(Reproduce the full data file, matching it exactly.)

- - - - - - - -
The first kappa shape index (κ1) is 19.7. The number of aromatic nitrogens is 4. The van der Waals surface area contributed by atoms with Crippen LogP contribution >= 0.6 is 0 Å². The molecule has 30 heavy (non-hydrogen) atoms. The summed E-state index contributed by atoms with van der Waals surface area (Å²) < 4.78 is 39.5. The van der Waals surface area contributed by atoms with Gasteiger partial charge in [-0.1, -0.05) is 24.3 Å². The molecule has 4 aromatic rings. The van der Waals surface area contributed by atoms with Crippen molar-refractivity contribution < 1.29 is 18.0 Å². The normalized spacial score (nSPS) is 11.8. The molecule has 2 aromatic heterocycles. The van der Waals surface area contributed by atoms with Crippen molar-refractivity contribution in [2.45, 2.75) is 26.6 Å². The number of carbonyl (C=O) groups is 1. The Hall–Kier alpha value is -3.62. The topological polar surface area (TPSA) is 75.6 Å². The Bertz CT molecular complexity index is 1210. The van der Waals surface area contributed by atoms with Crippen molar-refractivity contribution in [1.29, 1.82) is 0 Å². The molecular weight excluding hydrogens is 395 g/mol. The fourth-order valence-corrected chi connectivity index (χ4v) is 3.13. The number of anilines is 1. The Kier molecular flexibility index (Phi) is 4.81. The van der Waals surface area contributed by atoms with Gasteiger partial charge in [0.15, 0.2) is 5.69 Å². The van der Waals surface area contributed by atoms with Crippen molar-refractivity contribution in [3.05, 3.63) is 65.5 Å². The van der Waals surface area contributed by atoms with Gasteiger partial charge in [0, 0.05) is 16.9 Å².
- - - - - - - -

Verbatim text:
The first kappa shape index (κ1) is 19.7. The number of aromatic nitrogens is 4. The van der Waals surface area contributed by atoms with Crippen LogP contribution >= 0.6 is 0 Å². The molecule has 30 heavy (non-hydrogen) atoms. The summed E-state index contributed by atoms with van der Waals surface area (Å²) < 4.78 is 39.5. The van der Waals surface area contributed by atoms with Gasteiger partial charge in [-0.1, -0.05) is 24.3 Å². The molecule has 4 aromatic rings. The van der Waals surface area contributed by atoms with Crippen molar-refractivity contribution < 1.29 is 18.0 Å². The normalized spacial score (nSPS) is 11.8. The molecule has 2 aromatic heterocycles. The van der Waals surface area contributed by atoms with Crippen molar-refractivity contribution in [2.45, 2.75) is 26.6 Å². The number of carbonyl (C=O) groups is 1. The Hall–Kier alpha value is -3.62. The topological polar surface area (TPSA) is 75.6 Å². The Bertz CT molecular complexity index is 1210. The van der Waals surface area contributed by atoms with Crippen molar-refractivity contribution in [1.29, 1.82) is 0 Å². The molecular weight excluding hydrogens is 395 g/mol. The fourth-order valence-corrected chi connectivity index (χ4v) is 3.13. The number of anilines is 1. The Kier molecular flexibility index (Phi) is 4.81. The van der Waals surface area contributed by atoms with Gasteiger partial charge in [0.15, 0.2) is 5.69 Å². The van der Waals surface area contributed by atoms with Crippen molar-refractivity contribution in [3.05, 3.63) is 65.5 Å². The van der Waals surface area contributed by atoms with Gasteiger partial charge in [0, 0.05) is 16.9 Å².